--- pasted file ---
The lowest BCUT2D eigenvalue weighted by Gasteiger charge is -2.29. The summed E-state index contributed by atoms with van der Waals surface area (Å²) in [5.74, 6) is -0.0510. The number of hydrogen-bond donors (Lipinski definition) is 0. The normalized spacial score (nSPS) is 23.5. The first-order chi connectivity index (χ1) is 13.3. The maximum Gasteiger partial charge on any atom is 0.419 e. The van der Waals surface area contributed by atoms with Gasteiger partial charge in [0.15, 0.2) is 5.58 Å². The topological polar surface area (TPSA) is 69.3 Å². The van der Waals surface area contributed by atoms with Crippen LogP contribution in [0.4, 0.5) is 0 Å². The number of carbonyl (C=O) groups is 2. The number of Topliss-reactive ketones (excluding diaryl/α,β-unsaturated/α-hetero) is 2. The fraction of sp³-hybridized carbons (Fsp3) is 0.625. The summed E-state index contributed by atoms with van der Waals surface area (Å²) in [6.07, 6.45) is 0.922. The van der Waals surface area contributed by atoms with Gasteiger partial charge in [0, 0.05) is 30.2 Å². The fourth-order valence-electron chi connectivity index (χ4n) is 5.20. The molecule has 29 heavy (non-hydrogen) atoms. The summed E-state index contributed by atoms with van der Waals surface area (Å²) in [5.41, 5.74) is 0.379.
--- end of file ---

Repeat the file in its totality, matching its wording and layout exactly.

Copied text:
The lowest BCUT2D eigenvalue weighted by Gasteiger charge is -2.29. The summed E-state index contributed by atoms with van der Waals surface area (Å²) in [5.74, 6) is -0.0510. The number of hydrogen-bond donors (Lipinski definition) is 0. The normalized spacial score (nSPS) is 23.5. The first-order chi connectivity index (χ1) is 13.3. The maximum Gasteiger partial charge on any atom is 0.419 e. The van der Waals surface area contributed by atoms with Gasteiger partial charge in [0.15, 0.2) is 5.58 Å². The topological polar surface area (TPSA) is 69.3 Å². The van der Waals surface area contributed by atoms with Crippen LogP contribution in [0.4, 0.5) is 0 Å². The number of carbonyl (C=O) groups is 2. The number of Topliss-reactive ketones (excluding diaryl/α,β-unsaturated/α-hetero) is 2. The fraction of sp³-hybridized carbons (Fsp3) is 0.625. The summed E-state index contributed by atoms with van der Waals surface area (Å²) in [6.07, 6.45) is 0.922. The van der Waals surface area contributed by atoms with Gasteiger partial charge in [0, 0.05) is 30.2 Å². The fourth-order valence-electron chi connectivity index (χ4n) is 5.20. The molecule has 29 heavy (non-hydrogen) atoms. The summed E-state index contributed by atoms with van der Waals surface area (Å²) in [5.41, 5.74) is 0.379.